Indian Spice Could Serve Up Colon Cancer Prevention

Disclaimer: Results are not guaranteed*** and may vary from person to person***.

A popular, spicy dish could hold the key to preventing colorectal cancer (a.k.a. colon cancer) in people who are prone to adenomas (benign tumors that are of a glandular structure).

 Colon cancer is extremely common in the U.S. — according to the Centers for Disease Control and Prevention (CDC), 70,651 men and 68,883 women were diagnosed with the disease in 2002. In fact, in that same year, it ranked ninth on the list of top 10 causes of death for men, and tenth for women.

 Some people are more at risk for developing colon cancer than others are because of a genetic condition that they inherit from their parents: “familial adenomatous polyposis” (FAP). If you have FAP, this means that large numbers of growths called “polyps” or adenomas form in your digestive tract, usually in the large intestine. Even though these adenomas may start out benign, they will turn into cancer if not treated properly.

 In a very small, preliminary study, five FAP patients were given pills containing 480 mg of curcumin and 20 mg of quercetin three times daily for a term of six months. Curcumin is found in the Indian spice turmeric, which is one of the main components in curry. Quercetin is a flavonoid that can be found in many food sources, including apples, onions, green tea, and red wine.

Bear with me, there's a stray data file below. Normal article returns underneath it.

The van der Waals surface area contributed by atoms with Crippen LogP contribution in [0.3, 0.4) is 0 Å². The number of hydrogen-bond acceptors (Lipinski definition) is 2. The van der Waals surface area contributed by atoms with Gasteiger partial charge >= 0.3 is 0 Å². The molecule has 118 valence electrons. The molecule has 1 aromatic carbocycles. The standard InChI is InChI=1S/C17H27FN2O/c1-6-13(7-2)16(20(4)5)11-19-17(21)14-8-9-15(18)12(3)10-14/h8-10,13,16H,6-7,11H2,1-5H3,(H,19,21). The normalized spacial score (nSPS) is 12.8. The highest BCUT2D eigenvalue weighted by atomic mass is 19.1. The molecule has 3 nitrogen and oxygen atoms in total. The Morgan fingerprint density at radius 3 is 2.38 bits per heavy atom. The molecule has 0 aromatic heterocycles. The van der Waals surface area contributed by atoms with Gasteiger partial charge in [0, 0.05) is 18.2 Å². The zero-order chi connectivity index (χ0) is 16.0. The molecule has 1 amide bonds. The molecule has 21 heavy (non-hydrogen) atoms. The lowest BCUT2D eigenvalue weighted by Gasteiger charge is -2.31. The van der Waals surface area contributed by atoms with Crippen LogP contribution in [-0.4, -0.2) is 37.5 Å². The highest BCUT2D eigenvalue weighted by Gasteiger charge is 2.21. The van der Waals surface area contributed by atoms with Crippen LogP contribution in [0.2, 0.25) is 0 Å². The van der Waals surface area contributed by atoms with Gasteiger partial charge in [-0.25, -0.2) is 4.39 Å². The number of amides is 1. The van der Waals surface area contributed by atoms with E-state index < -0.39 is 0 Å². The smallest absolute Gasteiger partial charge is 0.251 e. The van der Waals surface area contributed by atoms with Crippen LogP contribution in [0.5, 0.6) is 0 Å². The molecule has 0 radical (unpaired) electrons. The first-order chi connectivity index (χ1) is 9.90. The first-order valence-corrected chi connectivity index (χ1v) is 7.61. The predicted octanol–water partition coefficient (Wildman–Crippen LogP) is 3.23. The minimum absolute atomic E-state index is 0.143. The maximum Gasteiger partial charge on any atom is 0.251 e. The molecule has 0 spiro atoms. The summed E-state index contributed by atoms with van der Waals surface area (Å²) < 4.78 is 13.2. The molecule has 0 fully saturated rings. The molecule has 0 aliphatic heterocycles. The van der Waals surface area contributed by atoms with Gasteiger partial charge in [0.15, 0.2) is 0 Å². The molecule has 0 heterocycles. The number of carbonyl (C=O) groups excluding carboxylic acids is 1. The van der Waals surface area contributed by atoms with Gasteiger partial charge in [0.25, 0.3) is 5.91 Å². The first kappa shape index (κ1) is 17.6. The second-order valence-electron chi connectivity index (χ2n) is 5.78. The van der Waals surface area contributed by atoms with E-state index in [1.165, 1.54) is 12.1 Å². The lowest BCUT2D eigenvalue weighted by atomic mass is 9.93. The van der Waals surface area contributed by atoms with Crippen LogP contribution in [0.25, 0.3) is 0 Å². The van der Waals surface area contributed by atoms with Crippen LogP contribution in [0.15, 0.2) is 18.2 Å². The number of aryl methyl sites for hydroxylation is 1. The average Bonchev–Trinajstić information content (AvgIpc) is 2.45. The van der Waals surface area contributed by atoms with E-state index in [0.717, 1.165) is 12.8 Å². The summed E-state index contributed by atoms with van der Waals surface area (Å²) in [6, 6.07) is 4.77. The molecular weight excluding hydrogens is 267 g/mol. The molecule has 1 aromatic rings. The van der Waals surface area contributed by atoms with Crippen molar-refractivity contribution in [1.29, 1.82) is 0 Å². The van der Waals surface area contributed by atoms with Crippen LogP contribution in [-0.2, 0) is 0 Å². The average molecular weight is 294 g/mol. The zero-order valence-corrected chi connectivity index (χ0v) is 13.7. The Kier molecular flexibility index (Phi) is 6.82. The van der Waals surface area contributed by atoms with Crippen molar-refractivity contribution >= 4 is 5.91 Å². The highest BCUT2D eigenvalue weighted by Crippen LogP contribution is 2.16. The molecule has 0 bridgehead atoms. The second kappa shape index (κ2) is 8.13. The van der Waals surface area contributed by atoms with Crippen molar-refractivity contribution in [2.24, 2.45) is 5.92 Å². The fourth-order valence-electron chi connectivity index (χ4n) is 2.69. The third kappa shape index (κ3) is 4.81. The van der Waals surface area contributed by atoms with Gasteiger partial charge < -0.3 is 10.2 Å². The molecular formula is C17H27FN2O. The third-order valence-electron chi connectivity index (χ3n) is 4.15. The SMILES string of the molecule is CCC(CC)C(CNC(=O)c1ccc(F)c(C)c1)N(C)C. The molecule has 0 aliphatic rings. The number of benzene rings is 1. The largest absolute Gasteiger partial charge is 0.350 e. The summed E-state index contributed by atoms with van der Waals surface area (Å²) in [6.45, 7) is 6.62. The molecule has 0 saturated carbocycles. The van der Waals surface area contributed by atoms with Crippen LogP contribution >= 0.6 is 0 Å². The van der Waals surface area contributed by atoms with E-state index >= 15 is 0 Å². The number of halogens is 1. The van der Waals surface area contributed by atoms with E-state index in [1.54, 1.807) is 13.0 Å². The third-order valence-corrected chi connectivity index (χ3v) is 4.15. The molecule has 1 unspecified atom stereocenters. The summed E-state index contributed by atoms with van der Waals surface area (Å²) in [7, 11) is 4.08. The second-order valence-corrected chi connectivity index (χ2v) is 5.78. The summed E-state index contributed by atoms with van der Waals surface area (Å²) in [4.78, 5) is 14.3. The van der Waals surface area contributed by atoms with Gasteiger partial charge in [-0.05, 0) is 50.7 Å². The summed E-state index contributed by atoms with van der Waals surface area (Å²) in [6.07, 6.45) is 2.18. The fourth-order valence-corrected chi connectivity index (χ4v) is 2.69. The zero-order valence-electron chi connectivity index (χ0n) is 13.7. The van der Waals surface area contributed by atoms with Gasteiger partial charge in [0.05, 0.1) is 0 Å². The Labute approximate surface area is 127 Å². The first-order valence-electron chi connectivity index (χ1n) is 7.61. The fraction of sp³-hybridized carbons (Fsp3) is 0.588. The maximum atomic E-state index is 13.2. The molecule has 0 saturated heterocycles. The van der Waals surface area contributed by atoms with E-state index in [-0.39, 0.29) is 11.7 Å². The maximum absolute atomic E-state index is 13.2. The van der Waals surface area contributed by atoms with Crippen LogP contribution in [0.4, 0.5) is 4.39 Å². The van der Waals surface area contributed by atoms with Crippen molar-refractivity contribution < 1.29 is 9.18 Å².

Of the people enrolled in the study, three followed the protocol for the entire six months, one dropped out entirely, while another subject dropped out and then rejoined. At the end, the researchers found that the number of polyps in the patients taking the curcumin/quercetin pills decreased by an average of 60.4%. In addition, there was a substantial change in polyp size: the polyps were 50.9% smaller. The patients experienced very few side effects when taking the pills.

 It should be noted that one patient who dropped out in the third month of the study had already experienced a decrease in the number of polyps after ceasing taking the medication. When the patient re-enrolled in the study, the individual again experienced regression of the pre- cancerous growths. The study scientists feel that this is very significant when it comes to demonstrating the power of the new medication.

 The researchers think that, because the quercetin content of the pill was such a low dose (pretty much the same as what many of us get from food every day), curcumin is the substance responsible for shrinking and preventing the adenomas. So, this means that the curry spice ingredient could have the power to help prevent colorectal cancer. However, this effect must be further studied on a larger scale and in placebo-controlled, randomized trials.

 It’s also important for you to know that you’re probably not going to get the same health benefit just from eating foods containing the turmeric spice, as the pill used in the study contained much greater amounts of curcumin than you would normally eat.

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